Having global payroll data that allows you to analyze the ethnic, age, and gender composition of your workforce means you can begin to identify areas for improvement. Being able to seamlessly integrate your HCM suite with your global managed payroll solution provides a data-rich experience that truly connects your organization. Leaders will now be able to pinpoint specific locations, teams, positions, and departments where gaps are the most disparate.

Be the change you want to see in the world, and be proactive with these three powerful actions:

  1. Start the dialogue—Prioritizing issues in pay gaps within the organization and securing buy-in from the C-suite is a strategic imperative to weave this topic into the culture. Salesforce has been a trailblazer and advocate in equal pay, investing $8 million to adjust salaries for 30,000 employees.
  2. Use enhanced payroll analyticsUsing a consolidated payroll solution, organizations can document global trends and identify pay gaps internally. Taking a proactive approach to enhanced pay gap reporting will ensure organizations stay in compliance with existing regulations.
  3. Act on the dataIdentifying the issues are only one piece of the puzzle. Taking decisive action is essential to fast tracking your agenda. Making salary corrections to historically underpaid segments of your workforce for imbalances is a bold, but necessary start.

Migrating to cloud-based platforms helps ensure organizations have the “right” data and eliminates manual errors in the payroll process. This leads to automating key steps to eliminate manual effort and the associated risk of errors and integrating payroll systems with HCM software to improve data sharing and accuracy among cross-functional teams.

The benefits of integration are vast, but there are also negative implications to not having integrated data beyond the impacts to closing the pay equity gap. Without a centralized, single source of truth and integrated data, organizations face the following:

  • Lost time and error prone delivery from manual entry and processes
  • Risk of data inaccuracy and missing data from disparate sources
  • Inefficiency of reporting with the need to compile several reports to visualize global workforce
  • Inability to focus effort on making strategic decisions versus tactical exercises

Financial wellness and employee satisfaction are achievable once companies can support employees in fully understanding their paychecks and highlight the following:

  • A thorough rundown of all deductions
  • A full explanation of services that might be covered or partially paid by an employer each month (e.g., healthcare benefits)
  • A running account of pension/retirement contributions

Few payroll solutions can offer this kind of accessibility, but even less can boast a mobile application, like seen in Figure 2, to give their employees full autonomy over their compensation. The winning formula is ensuring your employees have full ownership of their personal information and banking details while delivering all pay-related data directly to their mobile device. This showcases the employer’s commitment to transparency and innovation.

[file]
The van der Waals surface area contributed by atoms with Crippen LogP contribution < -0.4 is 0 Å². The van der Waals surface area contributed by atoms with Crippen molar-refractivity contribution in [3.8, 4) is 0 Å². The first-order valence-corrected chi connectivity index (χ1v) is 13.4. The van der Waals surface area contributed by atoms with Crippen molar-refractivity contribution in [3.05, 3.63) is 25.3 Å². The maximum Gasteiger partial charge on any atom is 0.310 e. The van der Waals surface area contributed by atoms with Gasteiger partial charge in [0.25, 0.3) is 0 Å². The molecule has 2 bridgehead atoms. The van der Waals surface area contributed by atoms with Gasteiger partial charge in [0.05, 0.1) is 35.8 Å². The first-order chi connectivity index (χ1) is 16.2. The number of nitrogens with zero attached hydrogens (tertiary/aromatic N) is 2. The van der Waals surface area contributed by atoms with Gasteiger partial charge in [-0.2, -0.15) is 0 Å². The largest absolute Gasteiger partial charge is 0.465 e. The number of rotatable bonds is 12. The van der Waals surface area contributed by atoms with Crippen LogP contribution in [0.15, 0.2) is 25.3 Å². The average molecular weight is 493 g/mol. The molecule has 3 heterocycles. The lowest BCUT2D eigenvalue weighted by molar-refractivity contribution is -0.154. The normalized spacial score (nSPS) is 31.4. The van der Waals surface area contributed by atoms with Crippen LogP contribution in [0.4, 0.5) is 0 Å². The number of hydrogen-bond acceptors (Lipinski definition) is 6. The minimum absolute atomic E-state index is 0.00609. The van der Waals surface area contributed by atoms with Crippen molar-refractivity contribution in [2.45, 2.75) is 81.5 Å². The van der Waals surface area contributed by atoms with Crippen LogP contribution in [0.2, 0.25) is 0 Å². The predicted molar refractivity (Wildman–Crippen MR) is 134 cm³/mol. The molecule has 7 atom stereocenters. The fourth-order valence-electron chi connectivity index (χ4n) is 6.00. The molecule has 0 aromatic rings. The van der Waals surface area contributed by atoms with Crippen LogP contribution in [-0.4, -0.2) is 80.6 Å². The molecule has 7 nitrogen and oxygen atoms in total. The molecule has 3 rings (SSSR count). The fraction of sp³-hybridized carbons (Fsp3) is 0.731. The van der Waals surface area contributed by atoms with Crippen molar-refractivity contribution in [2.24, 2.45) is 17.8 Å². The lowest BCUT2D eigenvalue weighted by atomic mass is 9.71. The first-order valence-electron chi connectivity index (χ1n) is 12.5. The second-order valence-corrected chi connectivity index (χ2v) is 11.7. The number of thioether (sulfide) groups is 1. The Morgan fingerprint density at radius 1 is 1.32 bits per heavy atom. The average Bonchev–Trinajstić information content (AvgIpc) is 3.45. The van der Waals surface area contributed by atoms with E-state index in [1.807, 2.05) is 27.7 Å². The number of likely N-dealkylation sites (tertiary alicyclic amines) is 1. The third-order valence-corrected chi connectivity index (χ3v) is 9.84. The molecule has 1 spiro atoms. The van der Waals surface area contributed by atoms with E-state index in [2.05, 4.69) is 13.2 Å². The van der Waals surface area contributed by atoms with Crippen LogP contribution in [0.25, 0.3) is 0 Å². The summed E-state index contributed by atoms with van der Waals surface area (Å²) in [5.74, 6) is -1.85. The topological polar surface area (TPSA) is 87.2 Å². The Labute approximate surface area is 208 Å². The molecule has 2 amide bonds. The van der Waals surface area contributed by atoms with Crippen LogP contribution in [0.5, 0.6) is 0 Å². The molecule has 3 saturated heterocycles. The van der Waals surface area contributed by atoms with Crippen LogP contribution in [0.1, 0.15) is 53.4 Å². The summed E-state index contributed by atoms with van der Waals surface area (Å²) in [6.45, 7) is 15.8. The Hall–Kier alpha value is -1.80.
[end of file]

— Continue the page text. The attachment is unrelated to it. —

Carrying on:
Figure 2—Immedis’ Mobile Application

Immedis 2

Robust Analytics Enables Proactive Decision Making, Reduces Risk

HR managers need to have access to several types of reports to make better decisions when it comes to employee pay. Onboarding a leading HCM suite only becomes truly effective when paired with a global payroll solution that unifies employee data with global insights. HR managers need to have foundational reports to be effective that include the following:

  • Setup Reports—Great compliance trackers to ensure all required data is present
  • Variance Reports—Highlight month over month changes to preemptively isolate and prevent errors
  • Diversity and Inclusion Reports—Identify pay variances across gender, ethnicity, race, and age gaps within your organization
  • Flash Reports—Showcase key trends in your international payroll data to reduce analysis efforts from hours to minutes
  • Movements Dashboard—Arms your team with how headcounts have changed across regions and countries as international employees and remote employees move through multiple countries
  • Service Management Reports—Openly assess a payroll provider’s performance

The collection of these reports become possible with payroll and HCM integration, whilst empowering leaders to understand the objective and subjective sides of their team.

How Global Payroll Data, HCM Provide Insights for Better Decision Making

There is a fundamental need for a payroll provider to offer analytics that allow for essential reports. Mitigating global payroll risks is vital for both the objective and subjective sides of HCM as well as moving your organization toward a more equitable solution. One slip up in paying the wrong amount, or at the wrong time, creates a lasting negative impact to employees.

To further understand how to achieve pay equity through global payroll, navigate this link to view more context and statistics. To explore a fully integrated payroll solution, visit immedis.com.

Fiona Dardis is an experienced product strategy and support delivery leader with a strong background in human capital management (HCM). She has worked in the HCM and payroll technology industry for more than 20 years with a proven track record in delivering innovative product solutions for this market. In her role as Chief Product Officer at Immedis, Dardis works closely with customers to ensure alignment between the product strategy and the business strategy of customers to deliver maximum return on investment. Dardis has a degree in accounting and finance and is a qualified chartered accountant having worked in consulting on HR and payroll projects since the outset of her career.